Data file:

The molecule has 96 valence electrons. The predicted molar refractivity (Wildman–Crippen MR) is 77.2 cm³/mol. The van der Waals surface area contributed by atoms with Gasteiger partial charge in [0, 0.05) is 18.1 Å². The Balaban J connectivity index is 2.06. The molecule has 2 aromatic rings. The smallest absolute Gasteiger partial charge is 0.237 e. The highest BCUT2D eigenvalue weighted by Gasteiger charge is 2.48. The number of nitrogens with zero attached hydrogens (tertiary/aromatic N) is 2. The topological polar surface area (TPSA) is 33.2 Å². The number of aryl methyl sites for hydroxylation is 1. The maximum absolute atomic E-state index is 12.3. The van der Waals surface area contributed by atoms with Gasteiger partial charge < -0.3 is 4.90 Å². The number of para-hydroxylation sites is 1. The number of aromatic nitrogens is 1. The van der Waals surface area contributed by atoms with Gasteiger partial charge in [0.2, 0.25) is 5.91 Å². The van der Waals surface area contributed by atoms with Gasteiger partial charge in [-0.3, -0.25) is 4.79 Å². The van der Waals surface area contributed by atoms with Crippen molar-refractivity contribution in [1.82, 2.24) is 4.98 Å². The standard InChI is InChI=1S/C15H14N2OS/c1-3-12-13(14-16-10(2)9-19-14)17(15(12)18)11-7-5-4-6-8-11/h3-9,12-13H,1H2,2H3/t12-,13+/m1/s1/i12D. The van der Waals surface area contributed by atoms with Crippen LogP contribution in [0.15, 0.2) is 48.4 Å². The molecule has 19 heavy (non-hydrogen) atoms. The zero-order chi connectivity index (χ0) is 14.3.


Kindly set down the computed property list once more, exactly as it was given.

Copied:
The molecule has 96 valence electrons. The predicted molar refractivity (Wildman–Crippen MR) is 77.2 cm³/mol. The van der Waals surface area contributed by atoms with Gasteiger partial charge in [0, 0.05) is 18.1 Å². The Balaban J connectivity index is 2.06. The molecule has 2 aromatic rings. The smallest absolute Gasteiger partial charge is 0.237 e. The highest BCUT2D eigenvalue weighted by Gasteiger charge is 2.48. The number of nitrogens with zero attached hydrogens (tertiary/aromatic N) is 2. The topological polar surface area (TPSA) is 33.2 Å². The number of aryl methyl sites for hydroxylation is 1. The maximum absolute atomic E-state index is 12.3. The van der Waals surface area contributed by atoms with Gasteiger partial charge < -0.3 is 4.90 Å². The number of para-hydroxylation sites is 1. The number of aromatic nitrogens is 1. The van der Waals surface area contributed by atoms with Gasteiger partial charge in [0.2, 0.25) is 5.91 Å². The van der Waals surface area contributed by atoms with Gasteiger partial charge in [-0.3, -0.25) is 4.79 Å². The van der Waals surface area contributed by atoms with Crippen molar-refractivity contribution in [1.82, 2.24) is 4.98 Å². The standard InChI is InChI=1S/C15H14N2OS/c1-3-12-13(14-16-10(2)9-19-14)17(15(12)18)11-7-5-4-6-8-11/h3-9,12-13H,1H2,2H3/t12-,13+/m1/s1/i12D. The van der Waals surface area contributed by atoms with Crippen LogP contribution in [0.15, 0.2) is 48.4 Å². The molecule has 19 heavy (non-hydrogen) atoms. The zero-order chi connectivity index (χ0) is 14.3.